The 'Cats did a great job of keeping UL off the free-throw line, as well, giving up just four shots from the charity stripe.
Louisville's 67 points were the second-fewest it scored all season long. They put up just 60 points in its lone loss to Ohio State. The Cards came into the game possessing one of the nation's best offenses and the 'Cats did everything they could to slow them down.
The defense obviously kept Kentucky in the game. It was the offense that plagued them throughout stretches of the game.
Leading by 10 with three minutes left in the third quarter, the offense came to a complete halt. Howard couldn't create space and the Cards stopped double-teaming her as they had been in the first half. UL was determined to make Kentucky beat them one-on-one and it worked in their favor. Louisville rattled off a 13-0 run in those final three minutes, snagging a three-point lead heading into the fourth quarter.
That run would prove to be the difference in the game. Kentucky's defense kept them in it, but the lack of offense was the reason they couldn't pull away. Howard (26 points), Sabrina Haines (12), Wyatt (12), and McKinney (9) were the team's leading scorers but only two other Wildcats scored (Jaida Roper and Blair Green combined for seven points) while Ogechi Anyagaligbo and Amanda Paschal failed to register a point in 26 combined minutes.
Roper was hardly the rim-attacking bully that we saw against Winthrop. The backcourt was never a threat to score against the Louisville team. Wyatt and McKinney drilled some massive shots from deep, but Kentucky can't rely on it's two forwards to shoot 5-7 from deep every game (although they probably could).
The addition of transfer point guard Chasity Patterson should alleviate some of those missing points, but it was clear that Howard or Haines were going to take all the shots for UK with the game on the line.
[caption id="attachment_276200" align="aligncenter" width="600"] (Britney Howard | UK Athletics)
There was one stat you could point to in this game that would tell you all you need to know about how Lousiville pulled out the victory: offensive rebounding.
Specifically, in the second half, the Cards were dominating the glass on both ends of the court. Louisville corraled 22 overall rebounds - nine of them on the offensive glass - in the second half while Kentucky managed just seven. The result was at least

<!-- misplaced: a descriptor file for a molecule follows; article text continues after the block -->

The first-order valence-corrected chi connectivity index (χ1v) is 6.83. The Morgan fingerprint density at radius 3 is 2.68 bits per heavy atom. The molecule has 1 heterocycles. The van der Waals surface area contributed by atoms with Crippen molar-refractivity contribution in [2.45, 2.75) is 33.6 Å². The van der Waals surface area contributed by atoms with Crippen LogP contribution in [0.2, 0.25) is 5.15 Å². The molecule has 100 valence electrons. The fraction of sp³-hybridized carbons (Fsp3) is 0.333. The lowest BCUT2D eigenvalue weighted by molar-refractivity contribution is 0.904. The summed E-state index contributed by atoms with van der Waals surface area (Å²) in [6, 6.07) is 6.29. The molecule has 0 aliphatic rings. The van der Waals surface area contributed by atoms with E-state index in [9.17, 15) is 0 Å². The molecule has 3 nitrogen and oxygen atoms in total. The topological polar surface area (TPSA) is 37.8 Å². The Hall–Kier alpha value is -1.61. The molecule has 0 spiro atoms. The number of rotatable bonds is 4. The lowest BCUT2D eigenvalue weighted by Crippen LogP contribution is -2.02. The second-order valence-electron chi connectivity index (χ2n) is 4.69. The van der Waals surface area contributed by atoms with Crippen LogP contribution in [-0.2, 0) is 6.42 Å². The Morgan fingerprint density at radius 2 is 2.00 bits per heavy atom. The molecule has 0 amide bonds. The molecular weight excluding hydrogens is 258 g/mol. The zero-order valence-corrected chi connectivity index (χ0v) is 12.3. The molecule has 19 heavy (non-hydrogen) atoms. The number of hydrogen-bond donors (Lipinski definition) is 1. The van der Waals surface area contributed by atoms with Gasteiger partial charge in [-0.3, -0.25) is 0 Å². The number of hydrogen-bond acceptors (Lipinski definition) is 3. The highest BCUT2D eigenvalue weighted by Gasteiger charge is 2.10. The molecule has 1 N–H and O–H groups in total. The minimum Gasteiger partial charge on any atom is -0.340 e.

five extra possessions in a close game when Kentucky desperately needed the ball.
The Wildcats have some great rebounders in Howard, McKinney, and Wyatt, but lack the pure size to compete up top with players such as Louisville's 6-foot-4 Kylee Shook, who grabbed 11 boards.
“That’s been an Achilles heel for us," Mitchell said about crashing the glass. "We have to do better, we’re not a flawless basketball team and in many games, this season we’ll be undersized and that was the case today. I thought we did a more than adequate job on first shot defense today, it was the second shot that really got us. We’re just not quite physical enough and not in the habit of really finding and boxing and making the play and that falls on my shoulders. I have to do a better job in practice of making sure that we’re ready to rebound at a higher level than we did today. I’m not sure if we’ll ever outrebound a team as big as UofL
In the preview for this game, I said that offensive rebounding would decide this game, and Louisville proved it to be true.
In the end, Kentucky didn't come out with the victory, but they proved to everyone that they aren't going anywhere. They will be a threat to win the SEC. An easy non-conference schedule has only boosted the confidence of this team. I said that this was the matchup that would quickly put on display how good this team is right now and how good they'll be going forward. Are they a fluke? Or are they legit? I think we all have our answer now.
The rest of the year is going to be a whole lot of fun.